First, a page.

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What Varnish Do You Like For Teak?

Discussion in 'General Yachting Discussion' started by DOCKMASTER, Aug 10, 2021.

  1. DOCKMASTER

    DOCKMASTER Senior Member

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    The varnish on the exterior side of my door and frame from the cockpit to salon is in need of re-finishing. This side of the door is teak. What brand of varnish have you had good success with that lasts a reasonable time? I've not been very happy with anything I've tried. I've used Cetol and Interlux with poor results. I'm looking for a high gloss finish on the door and frame and will use on the two window frames on the aft bulkhead. This area is pretty well protected and only gets wet when I wash it or rinse it down. Recommendations appreciated.
  2. Donzi 54

    Donzi 54 Member

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    Its not varnish but I have our brightwork done with Awlgrip Awlbrite only.
  3. DOCKMASTER

    DOCKMASTER Senior Member

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    Thanks Lew. I was using varnish in the generic sense. Does the Awlbrite give you a good glossy finish? I'm looking for something that will hold that look for an extended period and certainly not interested in some of the basic teak oil type products out there.
  4. Donzi 54

    Donzi 54 Member

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    I'm no expert but my experience is a definite, yes.
  5. cleanslate

    cleanslate Senior Member

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    I do a few double coats of Z-zpar/Pettit Captain's varnish. Double meaning Two coats between sanding. Once the first coat gets close to dry , with out sanding, do another coat. So you can do two a day. Get to six with Captain's . Sand the area smooth. Then two or more , single coats of Epifanes Clear Gloss varnish. Looks great on all of my teak trim/toe rails/door etc.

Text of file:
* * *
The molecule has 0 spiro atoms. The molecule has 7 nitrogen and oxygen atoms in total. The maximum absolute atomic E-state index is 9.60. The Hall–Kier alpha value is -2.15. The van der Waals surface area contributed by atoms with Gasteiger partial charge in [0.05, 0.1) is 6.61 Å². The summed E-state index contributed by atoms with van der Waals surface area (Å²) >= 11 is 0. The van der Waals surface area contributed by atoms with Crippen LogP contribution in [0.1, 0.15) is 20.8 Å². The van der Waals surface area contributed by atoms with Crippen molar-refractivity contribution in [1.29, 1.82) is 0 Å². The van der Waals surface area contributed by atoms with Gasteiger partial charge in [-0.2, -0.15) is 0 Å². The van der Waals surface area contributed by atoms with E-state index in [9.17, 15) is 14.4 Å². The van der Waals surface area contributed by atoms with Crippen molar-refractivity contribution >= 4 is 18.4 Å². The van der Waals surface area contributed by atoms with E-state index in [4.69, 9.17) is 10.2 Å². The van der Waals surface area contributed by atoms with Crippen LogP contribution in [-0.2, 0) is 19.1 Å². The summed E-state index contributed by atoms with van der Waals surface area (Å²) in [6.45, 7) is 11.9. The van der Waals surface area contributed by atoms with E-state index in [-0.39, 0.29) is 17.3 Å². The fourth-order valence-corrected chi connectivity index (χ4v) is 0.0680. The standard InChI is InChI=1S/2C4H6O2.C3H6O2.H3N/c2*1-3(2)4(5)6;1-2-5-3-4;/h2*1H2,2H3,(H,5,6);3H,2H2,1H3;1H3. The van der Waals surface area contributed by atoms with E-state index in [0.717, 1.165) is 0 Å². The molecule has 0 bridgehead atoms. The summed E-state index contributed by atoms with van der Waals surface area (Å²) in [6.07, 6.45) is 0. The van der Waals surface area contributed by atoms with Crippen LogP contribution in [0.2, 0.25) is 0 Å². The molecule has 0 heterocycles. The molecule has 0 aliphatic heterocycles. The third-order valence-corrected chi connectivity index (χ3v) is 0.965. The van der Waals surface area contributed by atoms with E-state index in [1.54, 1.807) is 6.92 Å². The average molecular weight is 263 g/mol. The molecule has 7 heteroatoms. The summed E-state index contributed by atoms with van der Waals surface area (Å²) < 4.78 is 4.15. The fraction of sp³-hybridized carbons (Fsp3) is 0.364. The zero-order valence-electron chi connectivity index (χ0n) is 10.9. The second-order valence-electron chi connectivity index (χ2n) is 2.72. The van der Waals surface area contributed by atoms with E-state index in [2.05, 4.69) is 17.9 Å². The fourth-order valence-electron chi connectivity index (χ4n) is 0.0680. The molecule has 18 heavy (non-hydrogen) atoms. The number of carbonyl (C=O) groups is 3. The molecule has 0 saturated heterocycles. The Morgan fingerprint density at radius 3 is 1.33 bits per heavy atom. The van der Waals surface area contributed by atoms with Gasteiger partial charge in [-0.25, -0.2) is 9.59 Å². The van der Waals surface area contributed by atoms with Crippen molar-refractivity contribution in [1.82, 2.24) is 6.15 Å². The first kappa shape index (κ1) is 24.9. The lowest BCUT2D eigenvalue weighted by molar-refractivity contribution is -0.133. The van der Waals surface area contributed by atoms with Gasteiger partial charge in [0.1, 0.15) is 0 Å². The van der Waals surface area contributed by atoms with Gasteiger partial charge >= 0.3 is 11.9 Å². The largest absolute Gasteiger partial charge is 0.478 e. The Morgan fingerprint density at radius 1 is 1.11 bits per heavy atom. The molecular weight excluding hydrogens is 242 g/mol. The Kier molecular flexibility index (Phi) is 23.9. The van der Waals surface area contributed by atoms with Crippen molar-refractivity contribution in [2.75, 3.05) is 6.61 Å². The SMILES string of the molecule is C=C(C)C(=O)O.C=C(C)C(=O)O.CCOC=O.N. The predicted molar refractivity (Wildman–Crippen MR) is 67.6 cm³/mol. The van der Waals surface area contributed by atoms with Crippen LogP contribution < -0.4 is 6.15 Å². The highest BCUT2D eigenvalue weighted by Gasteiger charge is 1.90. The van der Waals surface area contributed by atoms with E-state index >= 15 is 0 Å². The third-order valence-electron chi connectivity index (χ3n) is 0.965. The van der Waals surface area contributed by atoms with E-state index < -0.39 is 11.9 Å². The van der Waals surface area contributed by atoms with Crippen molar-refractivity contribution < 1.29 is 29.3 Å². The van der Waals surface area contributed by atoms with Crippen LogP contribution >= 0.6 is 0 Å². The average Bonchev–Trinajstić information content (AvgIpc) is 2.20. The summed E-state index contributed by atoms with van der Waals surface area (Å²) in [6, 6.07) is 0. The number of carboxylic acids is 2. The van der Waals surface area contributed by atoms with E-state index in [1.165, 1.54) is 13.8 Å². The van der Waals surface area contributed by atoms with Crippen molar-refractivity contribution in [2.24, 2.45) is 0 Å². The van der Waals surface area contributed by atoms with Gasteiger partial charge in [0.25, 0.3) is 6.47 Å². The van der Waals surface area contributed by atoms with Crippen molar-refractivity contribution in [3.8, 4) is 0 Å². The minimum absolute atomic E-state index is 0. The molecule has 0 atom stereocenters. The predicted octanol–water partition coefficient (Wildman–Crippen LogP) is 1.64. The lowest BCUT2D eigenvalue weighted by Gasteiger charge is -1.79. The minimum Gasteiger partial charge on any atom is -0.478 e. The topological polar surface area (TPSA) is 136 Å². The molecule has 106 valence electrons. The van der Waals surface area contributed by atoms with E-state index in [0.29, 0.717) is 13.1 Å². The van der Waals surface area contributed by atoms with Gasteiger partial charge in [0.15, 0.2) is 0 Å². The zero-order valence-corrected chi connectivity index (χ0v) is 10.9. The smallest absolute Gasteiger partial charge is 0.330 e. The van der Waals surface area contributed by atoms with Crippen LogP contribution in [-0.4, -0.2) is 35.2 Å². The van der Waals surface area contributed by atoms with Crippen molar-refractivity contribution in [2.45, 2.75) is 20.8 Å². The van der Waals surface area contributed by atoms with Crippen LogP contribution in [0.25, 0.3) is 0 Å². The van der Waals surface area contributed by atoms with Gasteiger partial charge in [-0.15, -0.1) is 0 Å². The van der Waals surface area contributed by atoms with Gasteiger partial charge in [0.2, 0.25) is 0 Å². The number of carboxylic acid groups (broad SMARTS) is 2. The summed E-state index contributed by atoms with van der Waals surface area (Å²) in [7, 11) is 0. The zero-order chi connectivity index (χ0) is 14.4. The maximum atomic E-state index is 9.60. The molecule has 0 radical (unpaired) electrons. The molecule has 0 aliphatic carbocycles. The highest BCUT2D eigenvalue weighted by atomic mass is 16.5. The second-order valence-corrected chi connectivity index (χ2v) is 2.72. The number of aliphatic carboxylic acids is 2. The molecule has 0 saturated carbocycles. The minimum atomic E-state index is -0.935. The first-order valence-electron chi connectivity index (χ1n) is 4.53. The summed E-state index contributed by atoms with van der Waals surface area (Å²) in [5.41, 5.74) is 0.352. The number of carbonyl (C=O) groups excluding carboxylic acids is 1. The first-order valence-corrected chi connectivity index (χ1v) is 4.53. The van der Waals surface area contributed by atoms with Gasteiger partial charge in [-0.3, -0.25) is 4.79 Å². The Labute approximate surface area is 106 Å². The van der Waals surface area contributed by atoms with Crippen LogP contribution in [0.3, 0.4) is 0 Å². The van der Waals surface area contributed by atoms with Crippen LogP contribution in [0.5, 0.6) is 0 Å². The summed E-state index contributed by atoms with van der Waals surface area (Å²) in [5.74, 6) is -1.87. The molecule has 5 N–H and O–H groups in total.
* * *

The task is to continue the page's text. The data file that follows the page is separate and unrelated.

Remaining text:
I'm not a fan of Awlbrite, or any two part varnish. It's to brittle for me here in the North East with the change of seasons it tends to crack. It may work better Florida etc. with better warm steady weather.
    Apply the varnish with Jen-Poly foam brush ONLY, the other foam brushes stink! Foam is the way to go with varnish IMO, but must be Jen brushes. Have a few at the ready, toss it if it feels like its getting limp. I get a lot of millage out of one brush. Toss them when your done a grab a fresh one when ready. Cheap and easy. No brush clean up required.

    I do one coat in the spring, and one in the fall to keep it up. Bing, bang ,Boom...and it's done.
    TahoeJohn and yr2030 like this.
  6. Donzi 54

    Donzi 54 Member

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    I'm also in the North East and have not personally seen any of those issues with Awlbright. We multi coat our bright every couple years.
  7. Pascal

    Pascal Senior Member

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    I ve tried a number of coatings over the years including Clear Awlgrip over West 105/207, Ceylon, Bristol and various varnishes

    For the last 4 years or so I ve switched to Awlwood Great product. Put a coat of their clear primer then a few coats of gloss. You can recoat in as little as an hour and don’t have to sand until the last couple of coats. And it s a single part product. Downside is $80 a quart.

    funny thing is that it’s not very well know
  8. cleanslate

    cleanslate Senior Member

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    I own a Flexible Flyer! I need things that give a bit. I've got lots of teak trim. Around the bridge, entire hull, toe rails , door. For me ,Two part varnish tends to fail at the joints where two pieces or more wood meets. That is where I've had problems.

    Your Donzi, just has toe rails in varnish? Or more areas of varnish?
  9. cleanslate

    cleanslate Senior Member